*NOTE: The title of this post is a line from the Who’s My Generation.

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Filed under Agatha Christie, Anya Lipska, Paddy Richardson, Qiu Xiaolong, Roger Smith, Tony Hillerman

We’re Not the Same But We Can Talk*

Different CulturesAs I’ve mentioned before on this blog, culture has profound effects on the way we think, act, dress and speak. Sometimes we’re not even aware of how much we are affected by culture until we work with someone from another culture. The experience of working with a team-mate from another culture can broaden our horizons and enrich us. But it can be awkward at times too. Different cultures see the world in different ways, and those differences can result in ‘culture clash.’ But as the world continues to get smaller, so to speak, it’s more and more the case that people work with others from different cultures.

In fiction, those cultural differences, and the way they’re worked out, can add a really interesting layer to a story. Certainly it can in crime fiction. Here are just a few examples to show you what I mean. I’m sure you’ll be able to think of lots more than I can.

Agatha Christie’s Hercule Poirot and Captain Hastings are from two different cultures. In many ways their cultural differences don’t impede their work. Yet there are some cultural issues that both of them have had to get used to over time. For instance, Poirot grew up in a culture where greeting and leave-taking involves embracing. Hastings on the other hand is not accustomed to that kind of physical contact in that context. So Poirot has had to learn to shake hands, because he knows that anything else makes Hastings feel awkward. For his part, Hastings has had to get used to Poirot’s habit of hot chocolate for breakfast and tisane instead of beer, wine or something like whisky. Their cultural differences add an interesting layer to their characters and a measure of interest to the stories that feature them.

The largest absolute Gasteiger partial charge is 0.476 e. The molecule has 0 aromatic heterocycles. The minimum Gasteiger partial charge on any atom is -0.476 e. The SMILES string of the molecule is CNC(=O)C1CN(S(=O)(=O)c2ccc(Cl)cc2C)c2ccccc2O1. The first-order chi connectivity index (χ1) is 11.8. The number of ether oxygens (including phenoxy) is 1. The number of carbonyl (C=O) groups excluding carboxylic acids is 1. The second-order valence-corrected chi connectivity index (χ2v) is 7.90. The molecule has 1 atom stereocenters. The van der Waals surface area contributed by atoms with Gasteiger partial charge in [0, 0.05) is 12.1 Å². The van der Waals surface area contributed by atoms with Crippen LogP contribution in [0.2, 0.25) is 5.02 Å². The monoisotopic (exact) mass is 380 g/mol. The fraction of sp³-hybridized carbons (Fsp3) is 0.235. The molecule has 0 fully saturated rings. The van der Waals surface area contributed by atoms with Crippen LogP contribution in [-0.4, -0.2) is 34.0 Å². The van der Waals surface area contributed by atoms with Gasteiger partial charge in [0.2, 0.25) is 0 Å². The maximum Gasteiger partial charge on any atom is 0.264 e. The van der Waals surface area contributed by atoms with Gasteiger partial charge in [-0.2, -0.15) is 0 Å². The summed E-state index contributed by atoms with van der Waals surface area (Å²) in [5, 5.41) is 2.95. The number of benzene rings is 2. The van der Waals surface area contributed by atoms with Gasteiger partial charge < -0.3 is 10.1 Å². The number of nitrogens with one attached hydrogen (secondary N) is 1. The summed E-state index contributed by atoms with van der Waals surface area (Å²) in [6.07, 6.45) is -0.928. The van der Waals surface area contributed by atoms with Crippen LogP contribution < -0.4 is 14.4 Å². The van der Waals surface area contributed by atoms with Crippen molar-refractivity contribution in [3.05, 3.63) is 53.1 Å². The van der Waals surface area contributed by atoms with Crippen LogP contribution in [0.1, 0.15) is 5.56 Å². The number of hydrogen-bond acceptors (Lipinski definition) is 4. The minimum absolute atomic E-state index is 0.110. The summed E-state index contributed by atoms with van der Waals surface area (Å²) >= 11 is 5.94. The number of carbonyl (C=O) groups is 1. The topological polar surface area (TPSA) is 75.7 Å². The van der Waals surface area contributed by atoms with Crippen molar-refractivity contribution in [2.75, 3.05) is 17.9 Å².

In Anya Lipska’s Where the Devil Can’t Go, we meet Janusz Kiszka, unofficial ‘fixer’ for London’s Polish community. When a young woman named Weronika goes missing, her landlady Pani Tosik gets concerned and asks her priest about it. The priest in turn asks Kiszka to try to find out where Weronika is and what happened to her. The trail leads to a friend of Weronika’s, who is later found murdered. That’s how Kiszka’s path crosses that of DC Natalie Kershaw, who is investigating a series of deaths. The two are suspicious of each other at first. Kershaw sees Kiszka as a possible suspect in the murders. For his part, Kiszka isn’t fond of the police to begin with, and Kershaw is certainly not his idea of what a cop ought to be like. They have many cultural differences too that make communication a challenge. But slowly they begin to work together as each comes to see that the other can be helpful. You couldn’t call them friends, even at the end of the novel, but they do establish an understanding and they do learn to work together.

Australian ex-cop Max Quinlan has to work with someone from a different culture in Andrew Nette’s Ghost Money. Madeleine Avery has hired Quinlan to find her missing brother Charles. Since Charles Avery’s last known whereabouts was Bangkok, Quinlan starts his search there. It turns out that Avery isn’t in Bangkok though. He’s gone on to Cambodia, so Quinlan follows the trail there. When he gets to Phnom Penh, Quinlan meets journalist’s assistant Heng Sarin, who’s lived in Cambodia all his life. Sarin and Quinlan are from different cultures, but each has reasons to want to find out what happened to Avery. As the novel goes on, Nette uses those cultural differences to share some of Cambodia’s history and culture with the reader. And it’s interesting to see how these two, who are from very different backgrounds, work together.

Angela Savage’s PI Jayne Keeney is also Australian. She lives and works in Bangkok though, so she’s gotten accustomed to the Thai culture. Keeney is a reader of crime fiction (you gotta like that in a fictional sleuth ;-) ) so she becomes a regular at a bookshop in Bangkok’s Indian neighbourhood. That’s how she meets Rajiv Patel, whose uncle owns the shop. In The Half Child, we learn that Patel is from a traditional New Delhi family. He doesn’t want to live that traditional lifestyle, but he is a product of that culture. Keeney of course has her own culture and cultural assumptions. The two become business partners and later, lovers, so they are motivated to work together and get along. But they do sometimes have to bridge cultural gaps. For instance, Patel communicates a great deal of information by moving his head in certain ways. As we learn in The Dying Beach, Keeney comes to know that Patel’s side-to-side head nods are